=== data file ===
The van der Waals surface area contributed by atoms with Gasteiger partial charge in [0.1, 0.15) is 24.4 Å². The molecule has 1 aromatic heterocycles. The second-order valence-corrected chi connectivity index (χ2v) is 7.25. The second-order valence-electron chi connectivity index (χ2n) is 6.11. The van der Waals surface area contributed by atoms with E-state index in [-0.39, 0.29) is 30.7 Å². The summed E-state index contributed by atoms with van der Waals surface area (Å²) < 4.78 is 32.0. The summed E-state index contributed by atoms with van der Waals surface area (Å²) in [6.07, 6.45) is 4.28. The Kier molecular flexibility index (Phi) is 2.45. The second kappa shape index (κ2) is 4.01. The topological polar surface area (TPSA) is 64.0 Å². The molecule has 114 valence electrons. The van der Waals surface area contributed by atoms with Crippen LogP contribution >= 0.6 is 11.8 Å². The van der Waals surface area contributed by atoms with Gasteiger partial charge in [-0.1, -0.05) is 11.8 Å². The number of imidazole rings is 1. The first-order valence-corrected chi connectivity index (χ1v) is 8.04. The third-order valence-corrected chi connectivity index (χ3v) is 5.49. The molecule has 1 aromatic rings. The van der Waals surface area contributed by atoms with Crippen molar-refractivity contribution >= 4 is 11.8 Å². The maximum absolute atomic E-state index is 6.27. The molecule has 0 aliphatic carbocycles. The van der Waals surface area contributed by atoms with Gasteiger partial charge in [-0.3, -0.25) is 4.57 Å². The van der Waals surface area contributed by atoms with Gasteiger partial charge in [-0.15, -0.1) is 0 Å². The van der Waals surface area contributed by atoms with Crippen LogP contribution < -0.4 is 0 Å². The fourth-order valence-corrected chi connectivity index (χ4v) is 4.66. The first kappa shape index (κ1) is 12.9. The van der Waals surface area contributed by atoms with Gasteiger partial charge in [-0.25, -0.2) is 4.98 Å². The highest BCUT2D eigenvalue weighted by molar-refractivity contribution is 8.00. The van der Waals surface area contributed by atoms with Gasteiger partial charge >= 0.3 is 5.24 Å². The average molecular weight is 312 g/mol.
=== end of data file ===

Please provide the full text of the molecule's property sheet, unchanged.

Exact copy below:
The van der Waals surface area contributed by atoms with Gasteiger partial charge in [0.1, 0.15) is 24.4 Å². The molecule has 1 aromatic heterocycles. The second-order valence-corrected chi connectivity index (χ2v) is 7.25. The second-order valence-electron chi connectivity index (χ2n) is 6.11. The van der Waals surface area contributed by atoms with E-state index in [-0.39, 0.29) is 30.7 Å². The summed E-state index contributed by atoms with van der Waals surface area (Å²) < 4.78 is 32.0. The summed E-state index contributed by atoms with van der Waals surface area (Å²) in [6.07, 6.45) is 4.28. The Kier molecular flexibility index (Phi) is 2.45. The second kappa shape index (κ2) is 4.01. The topological polar surface area (TPSA) is 64.0 Å². The molecule has 114 valence electrons. The van der Waals surface area contributed by atoms with Crippen LogP contribution >= 0.6 is 11.8 Å². The van der Waals surface area contributed by atoms with Gasteiger partial charge in [-0.1, -0.05) is 11.8 Å². The number of imidazole rings is 1. The first-order valence-corrected chi connectivity index (χ1v) is 8.04. The third-order valence-corrected chi connectivity index (χ3v) is 5.49. The molecule has 1 aromatic rings. The van der Waals surface area contributed by atoms with Crippen molar-refractivity contribution >= 4 is 11.8 Å². The maximum absolute atomic E-state index is 6.27. The molecule has 0 aliphatic carbocycles. The van der Waals surface area contributed by atoms with Gasteiger partial charge in [-0.3, -0.25) is 4.57 Å². The van der Waals surface area contributed by atoms with Gasteiger partial charge in [-0.15, -0.1) is 0 Å². The van der Waals surface area contributed by atoms with Crippen LogP contribution < -0.4 is 0 Å². The fourth-order valence-corrected chi connectivity index (χ4v) is 4.66. The first kappa shape index (κ1) is 12.9. The van der Waals surface area contributed by atoms with Gasteiger partial charge in [-0.25, -0.2) is 4.98 Å². The highest BCUT2D eigenvalue weighted by molar-refractivity contribution is 8.00. The van der Waals surface area contributed by atoms with Gasteiger partial charge >= 0.3 is 5.24 Å². The average molecular weight is 312 g/mol.